It has been quite the year for Europe’s future monarchs as both Denmark’s Prince Christian and Spain’s Princess Leonor have celebrated their 18th birthdays.
While Prince Christian had an all-out bash, inviting royalty from across Europe to the party at Christiansborg Palace in Copenhagen, Princess Leonor celebrated her milestone birthday with a more low-key affair – deciding to swear allegiance to her country's constitution instead.
Meanwhile the sixth season of Netflix's The Crown, which is based on the UK's Royal Family and will cover the period from the late 1990s to the early 2000s, is set to stream this month.
So, who’s who of the next generation of European royalty? From the princess who has joined her country’s military service, to the prince who will become a monarch despite having an older twin sister, we detail everything you need to know, below.
England: Prince George
The 10-year-old has been making more public appearances over the past year and took a central role as a Page of Honour at his grandfather, King Charles III’s coronation in May.
Spain: Princess Leonor
Spain’s Princess Leonor has just celebrated her 18th birthday by swearing allegiance to her country's constitution.
She is the eldest daughter of King Felipe VI and Queen Letizia and earlier this year began a three-year military training program to prepare for her future role as head of state.
Denmark: Prince Christian
Prince Christian of Denmark is second in line to the throne after his father, Crown Prince Frederik. Christian’s grandmother, Queen Margrethe II, is the current Danish ruler.
Christin recently held a lavish 18th birthday party that saw royals from across Europe attend - including his godparents, Crown Princess Victoria of Sweden and Crown Prince Haakon of Norway. The party even had a real life Cinderella moment when a guest left their shoe at the event.
Sweden: Princess Estelle
Sweden is set to have two queens with its next two monarchs. Crown Princess Victoria will accede the throne following her father, King Carl XVI Gustaf’s reign.
Victoria’s eldest child, 11-year-old Princess Estelle, in second in line to the throne, and is currently attending classes at Campus Manilla on Royal Djurgården in Stockholm.
The Netherlands: Princess Catharina-Amalia
Princess Catharina-Amalia, also known as Princess Amalia, is first in line to the throne in the Netherlands and has held the title Princess of Orange, which is reserved for heirs, ever since her father, King Willem-Alexander, acceded the throne in 2013.
The 19-year-old is currently studying politics, psychology, law and economics at the University of Amsterdam.
Norway: Princess Ingrid
Princess Ingrid is currently second in line to the Norwegian throne, after her father, Crown Prince Haakon, and her grandfather, the current monarch, King Harald V.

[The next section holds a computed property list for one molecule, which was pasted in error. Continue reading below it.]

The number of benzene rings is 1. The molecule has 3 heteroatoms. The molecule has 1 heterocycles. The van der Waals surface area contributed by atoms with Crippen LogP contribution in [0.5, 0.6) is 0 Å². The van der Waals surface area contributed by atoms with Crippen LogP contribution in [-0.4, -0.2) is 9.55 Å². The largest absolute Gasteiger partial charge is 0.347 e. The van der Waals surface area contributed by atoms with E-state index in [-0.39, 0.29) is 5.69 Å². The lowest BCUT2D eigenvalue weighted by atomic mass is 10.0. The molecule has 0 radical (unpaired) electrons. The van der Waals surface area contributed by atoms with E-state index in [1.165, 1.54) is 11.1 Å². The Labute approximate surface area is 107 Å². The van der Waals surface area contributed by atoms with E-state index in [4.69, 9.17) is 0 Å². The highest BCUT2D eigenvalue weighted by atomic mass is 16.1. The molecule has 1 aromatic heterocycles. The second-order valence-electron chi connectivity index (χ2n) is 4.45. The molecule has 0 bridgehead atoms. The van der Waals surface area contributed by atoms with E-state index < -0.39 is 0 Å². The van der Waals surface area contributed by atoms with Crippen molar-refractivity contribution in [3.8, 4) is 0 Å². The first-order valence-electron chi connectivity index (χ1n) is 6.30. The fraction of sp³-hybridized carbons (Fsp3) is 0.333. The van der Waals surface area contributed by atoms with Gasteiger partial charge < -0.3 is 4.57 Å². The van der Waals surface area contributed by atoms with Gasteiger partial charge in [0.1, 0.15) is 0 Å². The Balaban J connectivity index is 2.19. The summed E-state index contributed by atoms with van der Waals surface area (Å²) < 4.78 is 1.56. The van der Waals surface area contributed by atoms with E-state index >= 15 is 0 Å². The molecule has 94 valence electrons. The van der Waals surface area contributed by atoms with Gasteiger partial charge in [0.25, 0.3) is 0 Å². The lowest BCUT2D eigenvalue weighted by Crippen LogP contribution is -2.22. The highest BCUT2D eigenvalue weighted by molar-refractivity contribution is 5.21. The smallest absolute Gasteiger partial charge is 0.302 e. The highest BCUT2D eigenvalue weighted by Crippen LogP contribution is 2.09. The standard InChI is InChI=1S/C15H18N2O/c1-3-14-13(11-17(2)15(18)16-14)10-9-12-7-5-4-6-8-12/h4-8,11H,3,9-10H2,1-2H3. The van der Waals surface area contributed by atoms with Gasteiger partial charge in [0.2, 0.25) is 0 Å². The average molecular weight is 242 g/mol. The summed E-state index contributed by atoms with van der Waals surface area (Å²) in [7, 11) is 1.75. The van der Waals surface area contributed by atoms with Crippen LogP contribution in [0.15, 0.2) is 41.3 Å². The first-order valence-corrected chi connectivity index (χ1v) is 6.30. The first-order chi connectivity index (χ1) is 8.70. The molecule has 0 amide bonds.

The 19-year-old was given her own office at the Royal Palace after she turned 18, and had her confirmation in August this year.
According to her biography, the princess is “very interested in environmental protection and climate change”, and her first official engagement took place in 2009, when she marked World Environment Day.
Monaco: Prince Jacques
Prince Jacques is the eight-year-old son of current Monaco ruler, Prince Albert II and Princess Charlene, and is first in line to the throne – even though his twin sister, Princess Gabrielle, is two minutes older than him.
This is due to Monaco’s primogeniture laws that state that a male takes precedence over any females in the line of succession. A similar law to this existed the UK until just before the birth of Prince George, when it was changed so that males and females had equal precedence for rights to the throne.
Belgium: Princess Elisabeth
Princess Elisabeth, 22, is first in line to the Belgian throne as she is the eldest child of King Philippe and Queen Mathilde.
She is currently studying history and politics at Oxford University in the UK after completing a year in social and military sciences at the Royal Military Academy in Belgium. According to the Belgian royal website, the princess is fluent in French, Dutch, German and English.
Netflix have revealed The Crown season 6 will return on Thursday 16 November. The season will be split into two parts, with four episodes in Part 1 and six episodes in Part 2.
The Crown season 6 Part 1 will drop on Thursday, 16 November, with the Crown season 6 Part 2 coming out on Thursday, 14 December.
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